Dodge may be having all the fun crafting race-ready versions of its Viper, but the designers and enthusiasts employed at General Motors want to remind you they’re not incapable of building some serious race machinery themselves. Witness the Chevrolet Corvette Z06X and Camaro SS X concepts: built in partnership with Pratt & Miller for the 2010 SEMA show, these two show stoppers are GM’s vision of the ultimate track machines.
It’s hard to find fault with the basic premise of a Corvette Z06, but designers simply took the best of the production car while adding features to help it ’round a road course. The Z06X concept is built upon a production 2011 Z06 fitted with both the vaulted Z07 performance package and the CFZ Carbon Fiber option group.From there, GM added a low-restriction air intake, along with a heavy-duty radiator and an improved cooling system. Engineers also tinkered with the suspension setup, adding mono-ball control arm bushings, adjustable stabilizer bars, and coil-over struts with adjustable camber plates. Brembo carbon-ceramic brake rotors are part of the stock Z07 package, but lightweight racing wheels, finished in a dark hue and capped with Michelin racing rubber, are unique to the Z06X.
That black finish ties well with the Z06X’s exterior design. Although all body parts are essentially stock, GM painted the car in a Icy White Metallic color, adding a black racing stripe and rear fascia, along with red accents. Inside, the Z06X’s interior is gutted of interior trim and insulation, allowing the installation of an SCCA-approved roll cage, fire suppression system, a racing seat for the driver, and a five-point harness. To help further strip the car of weight, the rear hatch glass has been replaced with a custom polycarbonate window.
2011 Camaro SS X Concept
Chevrolet’s Camaro SS X concept abides by the same formula applied to the Z06X, although a few extra modifications were required to help turn the bulky muscle machine into a satisfying road racer.
Outside, the SS X shares the Z06X’s design theme, sporting the same black-on-white paint scheme as its fiberglass-bodied relative. In a move to strip weight, GM replaced the hood, fenders, doors, and deck lid with panels fabricated from carbon fiber. For aerodynamic purposes, a carbon fiber front splitter, rocker panels, and adjustable rear wing were also added to the package.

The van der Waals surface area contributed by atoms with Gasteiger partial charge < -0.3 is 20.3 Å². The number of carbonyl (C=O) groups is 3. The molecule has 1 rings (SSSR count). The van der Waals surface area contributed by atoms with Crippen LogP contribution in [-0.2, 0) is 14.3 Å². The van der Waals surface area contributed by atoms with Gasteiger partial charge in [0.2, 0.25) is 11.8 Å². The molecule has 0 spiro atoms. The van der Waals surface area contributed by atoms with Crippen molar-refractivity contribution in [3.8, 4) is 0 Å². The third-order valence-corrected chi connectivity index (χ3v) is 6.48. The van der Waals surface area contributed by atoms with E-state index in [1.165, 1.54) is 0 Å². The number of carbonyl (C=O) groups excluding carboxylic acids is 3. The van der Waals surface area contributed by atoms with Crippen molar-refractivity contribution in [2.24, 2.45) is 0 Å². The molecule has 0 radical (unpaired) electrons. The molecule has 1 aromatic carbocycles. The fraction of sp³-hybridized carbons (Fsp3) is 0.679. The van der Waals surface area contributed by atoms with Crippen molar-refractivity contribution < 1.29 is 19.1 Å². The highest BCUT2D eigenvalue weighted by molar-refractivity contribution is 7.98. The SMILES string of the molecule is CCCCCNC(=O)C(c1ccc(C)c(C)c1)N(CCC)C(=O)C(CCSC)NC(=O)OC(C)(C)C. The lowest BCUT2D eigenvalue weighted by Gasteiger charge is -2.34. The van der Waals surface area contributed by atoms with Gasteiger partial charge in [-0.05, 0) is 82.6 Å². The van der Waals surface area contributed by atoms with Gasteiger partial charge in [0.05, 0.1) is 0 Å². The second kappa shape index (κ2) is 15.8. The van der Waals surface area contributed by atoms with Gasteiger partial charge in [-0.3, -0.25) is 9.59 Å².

Underhood, the SS X retains the Camaro’s stock 6.2-liter LS3 V-8, although it’s been massaged with a new camshaft, revised cylinder heads, and a dry-sump oil system. The six-speed transmission is stock Getrag fare, although it is fitted with a twin-disc clutch raided from the Corvette ZR1 parts bin. 20-inch wheels and racing tires are added, and are stopped courtesy of an upgraded four-wheel-brake system, which includes six-piston front calipers, four-piston rear calipers, and slotted rotors at each corner.
As is the case with the Z06X, the Camaro SS X’s interior isn’t exactly conducive for commuting. Carpeting, insulation, interior trim, and other parts — including the rear seat — have been gutted to shave weight and make room for some serious racing hardware. An SCCA-spec roll cage, window net, race seat, and five-point harness are added, along with racing pedals, a fire suppression system, and fuel cell.
Although we’d love to see the SS X enter a revived Trans-Am series, these two cars have little, if any, chance of entering production. Which bowtie show car comes closest to serving as your dream track machine?